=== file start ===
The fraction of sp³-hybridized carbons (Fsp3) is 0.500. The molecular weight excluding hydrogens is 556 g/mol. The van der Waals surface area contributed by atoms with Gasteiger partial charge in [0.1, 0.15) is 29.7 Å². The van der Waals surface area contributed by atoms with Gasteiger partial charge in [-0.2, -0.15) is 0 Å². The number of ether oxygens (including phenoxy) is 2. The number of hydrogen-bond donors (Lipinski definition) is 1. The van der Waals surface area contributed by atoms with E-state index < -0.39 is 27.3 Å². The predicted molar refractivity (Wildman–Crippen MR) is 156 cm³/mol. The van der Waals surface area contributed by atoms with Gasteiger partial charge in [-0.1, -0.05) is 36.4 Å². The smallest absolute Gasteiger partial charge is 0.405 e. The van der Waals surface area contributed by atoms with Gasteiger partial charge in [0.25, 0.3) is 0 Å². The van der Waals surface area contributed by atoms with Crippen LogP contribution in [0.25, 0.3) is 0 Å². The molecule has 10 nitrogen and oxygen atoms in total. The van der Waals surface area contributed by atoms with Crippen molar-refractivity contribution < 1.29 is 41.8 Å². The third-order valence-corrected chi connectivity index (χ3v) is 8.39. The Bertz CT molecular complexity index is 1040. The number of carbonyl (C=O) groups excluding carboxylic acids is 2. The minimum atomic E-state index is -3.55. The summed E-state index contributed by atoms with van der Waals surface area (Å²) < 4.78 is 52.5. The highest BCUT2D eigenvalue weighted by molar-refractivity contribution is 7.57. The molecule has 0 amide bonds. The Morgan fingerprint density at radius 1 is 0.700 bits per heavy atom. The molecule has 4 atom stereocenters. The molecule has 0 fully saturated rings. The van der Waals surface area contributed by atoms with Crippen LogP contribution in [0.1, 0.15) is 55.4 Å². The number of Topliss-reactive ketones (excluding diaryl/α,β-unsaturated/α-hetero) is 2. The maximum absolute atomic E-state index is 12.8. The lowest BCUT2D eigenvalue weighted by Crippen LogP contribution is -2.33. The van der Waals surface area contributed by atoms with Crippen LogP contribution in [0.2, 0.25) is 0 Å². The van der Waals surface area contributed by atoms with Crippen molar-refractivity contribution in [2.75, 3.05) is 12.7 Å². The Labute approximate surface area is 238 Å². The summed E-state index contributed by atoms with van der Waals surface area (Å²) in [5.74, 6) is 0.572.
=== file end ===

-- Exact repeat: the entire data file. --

The fraction of sp³-hybridized carbons (Fsp3) is 0.500. The molecular weight excluding hydrogens is 556 g/mol. The van der Waals surface area contributed by atoms with Gasteiger partial charge in [0.1, 0.15) is 29.7 Å². The van der Waals surface area contributed by atoms with Gasteiger partial charge in [-0.2, -0.15) is 0 Å². The number of ether oxygens (including phenoxy) is 2. The number of hydrogen-bond donors (Lipinski definition) is 1. The van der Waals surface area contributed by atoms with E-state index < -0.39 is 27.3 Å². The predicted molar refractivity (Wildman–Crippen MR) is 156 cm³/mol. The van der Waals surface area contributed by atoms with Gasteiger partial charge in [-0.1, -0.05) is 36.4 Å². The smallest absolute Gasteiger partial charge is 0.405 e. The van der Waals surface area contributed by atoms with Gasteiger partial charge in [0.25, 0.3) is 0 Å². The van der Waals surface area contributed by atoms with Crippen LogP contribution in [0.25, 0.3) is 0 Å². The molecule has 10 nitrogen and oxygen atoms in total. The van der Waals surface area contributed by atoms with Crippen molar-refractivity contribution < 1.29 is 41.8 Å². The third-order valence-corrected chi connectivity index (χ3v) is 8.39. The Bertz CT molecular complexity index is 1040. The number of carbonyl (C=O) groups excluding carboxylic acids is 2. The minimum atomic E-state index is -3.55. The summed E-state index contributed by atoms with van der Waals surface area (Å²) < 4.78 is 52.5. The highest BCUT2D eigenvalue weighted by molar-refractivity contribution is 7.57. The molecule has 0 amide bonds. The Morgan fingerprint density at radius 1 is 0.700 bits per heavy atom. The molecule has 4 atom stereocenters. The molecule has 0 fully saturated rings. The van der Waals surface area contributed by atoms with Crippen LogP contribution in [0.1, 0.15) is 55.4 Å². The number of Topliss-reactive ketones (excluding diaryl/α,β-unsaturated/α-hetero) is 2. The maximum absolute atomic E-state index is 12.8. The lowest BCUT2D eigenvalue weighted by Crippen LogP contribution is -2.33. The van der Waals surface area contributed by atoms with Crippen LogP contribution in [0.2, 0.25) is 0 Å². The van der Waals surface area contributed by atoms with Crippen molar-refractivity contribution in [2.75, 3.05) is 12.7 Å². The Labute approximate surface area is 238 Å². The summed E-state index contributed by atoms with van der Waals surface area (Å²) in [5.74, 6) is 0.572.